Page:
|Schmugge, Thomas - NMSU, LAS CRUCES, NM|
|Jacob, Frederic - PURPAN, TOULOUSE, FR|
|Ogawa, Kenta - HITACHI, JAPAN|
Submitted to: Meeting Abstract
Publication Type: Abstract Only
Publication Acceptance Date: March 1, 2006
Publication Date: June 9, 2006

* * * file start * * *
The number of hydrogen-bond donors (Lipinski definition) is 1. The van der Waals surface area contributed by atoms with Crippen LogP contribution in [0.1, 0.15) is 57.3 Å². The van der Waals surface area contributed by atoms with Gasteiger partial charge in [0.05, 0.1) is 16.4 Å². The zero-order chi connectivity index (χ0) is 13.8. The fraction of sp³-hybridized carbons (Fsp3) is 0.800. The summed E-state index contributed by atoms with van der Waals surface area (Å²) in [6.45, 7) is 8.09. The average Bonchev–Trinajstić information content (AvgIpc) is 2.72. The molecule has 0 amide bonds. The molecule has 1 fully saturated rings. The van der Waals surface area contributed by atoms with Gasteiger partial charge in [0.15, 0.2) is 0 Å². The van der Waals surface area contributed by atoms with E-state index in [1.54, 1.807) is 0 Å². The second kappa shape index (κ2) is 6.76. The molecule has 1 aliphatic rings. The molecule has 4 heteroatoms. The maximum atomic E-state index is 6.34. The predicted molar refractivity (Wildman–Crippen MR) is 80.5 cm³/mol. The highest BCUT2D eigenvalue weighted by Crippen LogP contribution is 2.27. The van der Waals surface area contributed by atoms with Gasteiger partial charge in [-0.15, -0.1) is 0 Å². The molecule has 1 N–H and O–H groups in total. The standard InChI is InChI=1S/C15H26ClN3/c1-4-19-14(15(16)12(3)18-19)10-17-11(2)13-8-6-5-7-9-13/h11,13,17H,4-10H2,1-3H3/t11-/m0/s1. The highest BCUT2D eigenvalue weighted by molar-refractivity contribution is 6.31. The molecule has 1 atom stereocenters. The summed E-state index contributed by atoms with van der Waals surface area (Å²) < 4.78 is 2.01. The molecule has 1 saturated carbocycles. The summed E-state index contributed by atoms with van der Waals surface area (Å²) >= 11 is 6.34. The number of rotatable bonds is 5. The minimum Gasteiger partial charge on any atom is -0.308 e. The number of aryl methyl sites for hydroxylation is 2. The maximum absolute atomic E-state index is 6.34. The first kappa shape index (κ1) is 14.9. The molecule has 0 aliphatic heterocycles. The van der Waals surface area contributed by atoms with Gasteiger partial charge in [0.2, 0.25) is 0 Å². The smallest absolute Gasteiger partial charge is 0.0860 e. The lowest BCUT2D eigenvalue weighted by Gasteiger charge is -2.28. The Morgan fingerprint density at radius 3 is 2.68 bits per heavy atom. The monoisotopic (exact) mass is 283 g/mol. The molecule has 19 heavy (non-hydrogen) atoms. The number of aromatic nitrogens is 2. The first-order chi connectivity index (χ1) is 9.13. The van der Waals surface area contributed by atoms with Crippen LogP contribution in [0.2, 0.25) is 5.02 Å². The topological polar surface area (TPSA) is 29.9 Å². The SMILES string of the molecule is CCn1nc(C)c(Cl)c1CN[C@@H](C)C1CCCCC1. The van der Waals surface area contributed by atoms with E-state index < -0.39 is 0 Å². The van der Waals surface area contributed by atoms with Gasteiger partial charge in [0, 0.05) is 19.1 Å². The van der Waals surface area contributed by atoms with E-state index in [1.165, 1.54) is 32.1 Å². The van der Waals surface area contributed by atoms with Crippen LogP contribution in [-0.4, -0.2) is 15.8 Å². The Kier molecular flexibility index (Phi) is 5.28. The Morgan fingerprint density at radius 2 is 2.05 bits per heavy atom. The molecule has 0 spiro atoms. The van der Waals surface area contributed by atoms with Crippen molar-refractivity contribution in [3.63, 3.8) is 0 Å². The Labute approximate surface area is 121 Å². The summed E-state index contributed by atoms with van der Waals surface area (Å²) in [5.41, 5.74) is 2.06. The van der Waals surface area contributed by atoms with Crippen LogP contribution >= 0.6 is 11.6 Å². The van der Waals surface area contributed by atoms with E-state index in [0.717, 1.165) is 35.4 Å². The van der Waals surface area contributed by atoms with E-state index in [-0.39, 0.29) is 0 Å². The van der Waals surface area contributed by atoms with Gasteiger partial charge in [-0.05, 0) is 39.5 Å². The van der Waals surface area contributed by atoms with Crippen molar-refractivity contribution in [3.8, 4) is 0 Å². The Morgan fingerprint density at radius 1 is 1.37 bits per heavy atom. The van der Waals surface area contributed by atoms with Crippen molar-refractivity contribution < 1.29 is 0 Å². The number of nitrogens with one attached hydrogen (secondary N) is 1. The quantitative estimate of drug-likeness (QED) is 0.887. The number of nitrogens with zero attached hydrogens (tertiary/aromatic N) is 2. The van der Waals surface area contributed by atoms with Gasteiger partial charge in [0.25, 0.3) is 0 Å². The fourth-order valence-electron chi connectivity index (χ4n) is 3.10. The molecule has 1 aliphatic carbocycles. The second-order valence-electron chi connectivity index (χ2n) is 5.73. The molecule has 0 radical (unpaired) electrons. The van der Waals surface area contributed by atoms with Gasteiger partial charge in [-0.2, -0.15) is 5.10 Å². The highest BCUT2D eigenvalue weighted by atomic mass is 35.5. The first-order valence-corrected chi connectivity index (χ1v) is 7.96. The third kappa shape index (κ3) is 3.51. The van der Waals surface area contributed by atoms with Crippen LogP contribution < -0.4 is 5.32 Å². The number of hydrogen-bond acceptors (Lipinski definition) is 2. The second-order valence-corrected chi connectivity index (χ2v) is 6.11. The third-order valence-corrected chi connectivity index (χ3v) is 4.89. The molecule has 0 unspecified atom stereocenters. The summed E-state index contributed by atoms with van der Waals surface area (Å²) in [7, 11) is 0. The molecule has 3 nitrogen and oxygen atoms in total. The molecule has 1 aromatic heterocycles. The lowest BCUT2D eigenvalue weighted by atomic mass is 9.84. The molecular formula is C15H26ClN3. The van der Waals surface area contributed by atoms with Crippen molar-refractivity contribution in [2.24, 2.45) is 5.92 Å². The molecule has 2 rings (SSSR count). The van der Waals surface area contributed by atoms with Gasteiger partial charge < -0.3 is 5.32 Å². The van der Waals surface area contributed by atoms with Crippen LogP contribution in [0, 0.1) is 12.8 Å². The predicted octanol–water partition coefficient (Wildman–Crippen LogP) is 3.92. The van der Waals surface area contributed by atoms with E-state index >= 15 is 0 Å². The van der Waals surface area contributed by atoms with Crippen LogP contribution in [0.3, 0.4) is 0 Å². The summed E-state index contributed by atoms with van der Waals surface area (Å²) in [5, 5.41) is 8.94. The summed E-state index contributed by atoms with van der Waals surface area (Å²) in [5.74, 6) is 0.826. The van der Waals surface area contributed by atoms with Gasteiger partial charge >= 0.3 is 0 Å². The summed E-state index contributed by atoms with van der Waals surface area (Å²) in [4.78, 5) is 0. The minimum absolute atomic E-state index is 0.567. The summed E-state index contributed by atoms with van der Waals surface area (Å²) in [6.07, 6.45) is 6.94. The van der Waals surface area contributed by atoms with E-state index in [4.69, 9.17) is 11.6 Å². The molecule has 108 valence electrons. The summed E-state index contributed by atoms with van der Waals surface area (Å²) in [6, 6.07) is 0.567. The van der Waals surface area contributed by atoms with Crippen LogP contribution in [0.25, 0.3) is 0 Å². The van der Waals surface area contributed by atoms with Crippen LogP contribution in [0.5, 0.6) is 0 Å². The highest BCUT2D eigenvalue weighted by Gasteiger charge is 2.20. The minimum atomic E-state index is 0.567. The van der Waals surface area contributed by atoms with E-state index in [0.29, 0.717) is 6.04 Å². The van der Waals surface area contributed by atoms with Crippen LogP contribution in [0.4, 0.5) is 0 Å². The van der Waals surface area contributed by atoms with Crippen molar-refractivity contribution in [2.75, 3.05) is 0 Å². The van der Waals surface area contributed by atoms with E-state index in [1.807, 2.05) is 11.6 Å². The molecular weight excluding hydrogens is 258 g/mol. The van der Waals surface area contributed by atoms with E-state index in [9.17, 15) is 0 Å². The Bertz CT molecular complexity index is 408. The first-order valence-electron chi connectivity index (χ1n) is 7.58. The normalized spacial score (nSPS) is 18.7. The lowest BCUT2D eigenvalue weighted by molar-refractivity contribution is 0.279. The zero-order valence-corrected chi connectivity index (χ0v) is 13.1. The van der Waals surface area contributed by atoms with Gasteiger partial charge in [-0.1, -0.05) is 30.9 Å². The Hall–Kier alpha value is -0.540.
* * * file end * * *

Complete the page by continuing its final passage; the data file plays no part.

Citation: French, A.N., Schmugge, T., Ritchie, J.C., Hsu, A.Y., Jacob, F., Ogawa, K. Landcover changes over jornada, new mexico using aster thermal infrared emissivities. Meeting Abstract. p. 19-20. Technical Abstract: Remote sensing imaging techniques are needed by rangeland managers to help monitor the distribution and densities of vegetation. By providing them with periodic images, these managers could measure the amounts and quality of grazing land vegetation. They could also determine the extent of land degradation, encroachment of undesirable plants such as mesquite and the effectiveness of their restoration strategies. A remote sensing technique that may be very useful for these objectives is based on thermal infrared remote sensing and the estimation of land surface emissivity. The technique is quite different from the widely-known vegetation index approach, which combines visible with near infrared bands to produce indicators such as NDVI. In those instances, resulting images are indicative of green vegetation only and do not provide accurate measures of total vegetation, particularly in arid environments. The alternative emissivity approach provides vegetation density estimates regardless of its chlorophyll content. Land surface emissivity, a property of soils and the geometry of vegetation, is relatively low over bare dry soils—commonly 0.9 or less-- and increases to nearly 1.0 over thickly vegetated terrain regardless of plant color. The research presented shows first results from a three-year study from 2001-3 over the Jornada rangeland in southern New Mexico. Emissivities derived from the satellite sensor ASTER show coherent areas of decreased vegetation. Ground-based surveys at three sites confirm the inferred change. The research results will be important for rangeland management and governmental agencies concerned with mitigating drought in the US Southwest.